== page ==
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Out of the classroom, into the world

Goal 1: Offer the best
undergraduate experience in a research university

Tom Westphal, 19, is not a typical WSU student, but in some ways he is a model student — a model of student engagement.

He arrived at WSU in 2005 as a Regents Scholar and already had 20 units of college credit. He spent the summer of 2006 as an intern in Sen. Maria Cantwell’s office in Washington, D.C., and this semester he is studying international politics at the University of Wales.

The native of Richland, Wash., has another D.C. internship arranged for this summer through the Washington Center, and he hopes to work at the Department of Defense, in part because it will help him flesh out his honors thesis.

“It’s titled ‘Supplier-Client Relationships: Dependency and the Arms Trade,’ and is mostly about developing a qualitative model to depict the relationship between an arms-supplier state and the recipient government,” he said. “I actually (got) the idea and was able to do research on it when I was in D.C. last summer.”

Next fall he’ll be back on campus, coordinating a mentoring program for first-year students in the Honors College and taking courses with WSU faculty members who are experts in international politics and political psychology.

Internships, study abroad and undergraduate research, along with community service learning, have emerged as four important areas for enhancing the undergraduate experience.

“I would put them at the center, the core,” said Mary Wack, interim dean of the Office of Undergraduate Education OUE, because they all are connected to and extend learning that starts in the classroom.

“These are very powerful formats for experiential learning.”

According to data compiled by the National Survey of Student Engagement (NSSE), they are  powerful experiences not just for exceptionally high-achieving students such as Westphal — the kind of student WSU has been targeting as part of its Regents Scholars program — but for all students.

Engagement and its role in the undergraduate experience has received a lot of attention lately, as colleges across the country work to attract the brightest students, retain the ones they have and graduate productive, involved students.
Derek Bok, interim president of Harvard University, gave the keynote address at the National Symposium of Postsecondary Student Success in November, warning that the United States needs “more engaged and involved citizens, but that’s not what the undergraduate experience is providing.”

According to the Chronicle of Higher Education, Bok enumerated a laundry list of contributing factors: a predominance of lecture-based classes, tests that do not measure higher thinking skills, lack of interaction between students and professors, insufficient training of graduate instructors and inattention to citizenship.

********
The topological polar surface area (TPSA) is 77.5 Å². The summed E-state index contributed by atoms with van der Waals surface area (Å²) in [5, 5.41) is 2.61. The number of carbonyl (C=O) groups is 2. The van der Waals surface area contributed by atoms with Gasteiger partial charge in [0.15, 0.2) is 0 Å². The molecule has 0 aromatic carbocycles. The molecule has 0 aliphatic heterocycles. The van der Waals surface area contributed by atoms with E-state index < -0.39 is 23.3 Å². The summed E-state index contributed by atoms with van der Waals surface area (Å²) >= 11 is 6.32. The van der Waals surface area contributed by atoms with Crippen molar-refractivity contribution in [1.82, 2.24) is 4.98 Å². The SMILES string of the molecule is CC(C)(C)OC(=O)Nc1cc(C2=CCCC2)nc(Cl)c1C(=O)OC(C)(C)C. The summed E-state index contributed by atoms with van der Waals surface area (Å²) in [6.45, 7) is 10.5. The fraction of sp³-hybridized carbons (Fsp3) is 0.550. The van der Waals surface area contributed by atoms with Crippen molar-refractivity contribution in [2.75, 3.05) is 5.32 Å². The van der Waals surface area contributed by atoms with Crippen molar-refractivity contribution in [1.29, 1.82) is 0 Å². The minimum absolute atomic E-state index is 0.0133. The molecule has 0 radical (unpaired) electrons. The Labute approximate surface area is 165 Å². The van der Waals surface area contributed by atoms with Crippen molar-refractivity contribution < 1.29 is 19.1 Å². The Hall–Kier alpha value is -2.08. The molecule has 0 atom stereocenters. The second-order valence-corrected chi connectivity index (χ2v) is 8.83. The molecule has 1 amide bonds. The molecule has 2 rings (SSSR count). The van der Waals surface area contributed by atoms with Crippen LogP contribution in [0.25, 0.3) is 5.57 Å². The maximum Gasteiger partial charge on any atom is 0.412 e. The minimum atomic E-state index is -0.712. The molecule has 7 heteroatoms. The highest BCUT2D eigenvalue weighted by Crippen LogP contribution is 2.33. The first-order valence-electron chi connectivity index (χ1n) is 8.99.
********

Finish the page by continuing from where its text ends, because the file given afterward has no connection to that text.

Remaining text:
According to the NSSE data, intentional activities such as learning communities, senior capstone seminars, service learning and undergraduate research all bolster student engagement and, by extension, student satisfaction with their undergraduate experience. In an online discussion, George Kuh, director of NSSE and a professor of higher education at Indiana University, said, “The key is to scale up these kinds of activities so that they reach large numbers of students in meaningful ways.”

Al Jamison, interim vice president of the Office of Student Affairs, said WSU’s Strategic Plan with its explicit goal of “the best undergraduate experience at a research university” opened up a lot of doors and “gave us license to do some things.”

Along with the big, institutional changes, such as creating the OUE in 2004, there have been countless smaller but significant changes, from writing learning outcomes into student job descriptions, to boosting peer mentoring opportunities through Freshman Focus and Health and Wellness Services.

“There is a lot that goes on here, but it’s below most folks’ radar,” Jamison said. Though some changes may seem small, the philosophy behind them goes to the heart of the strategic plan.

The OUE attempts to make sure that the undergraduate experience is both intentional and coherent, Wack said. “If something is everybody’s business but nobody’s responsibility, it’s hard to get a handle on what is happening across campus,” she said.
For instance, WSU students have been interning, studying abroad, doing undergraduate research and community service for a very long time, Wack said, but they were supported and mentored by faculty and staff working mostly independently.
Now, she said, increased collaboration is starting to pay dividends.

“Our trajectory is upward in terms of participation in all these things,” she said. Internships and study abroad participation are both up sharply, nearly half of WSU students do some type of undergraduate research (including capstone projects) and nearly 75 percent of students do some type of service learning.

“They aren’t frills anymore,” said Wack.

Tom Westphal doesn’t call them frills either: “They are the stars of my resume,” he said.

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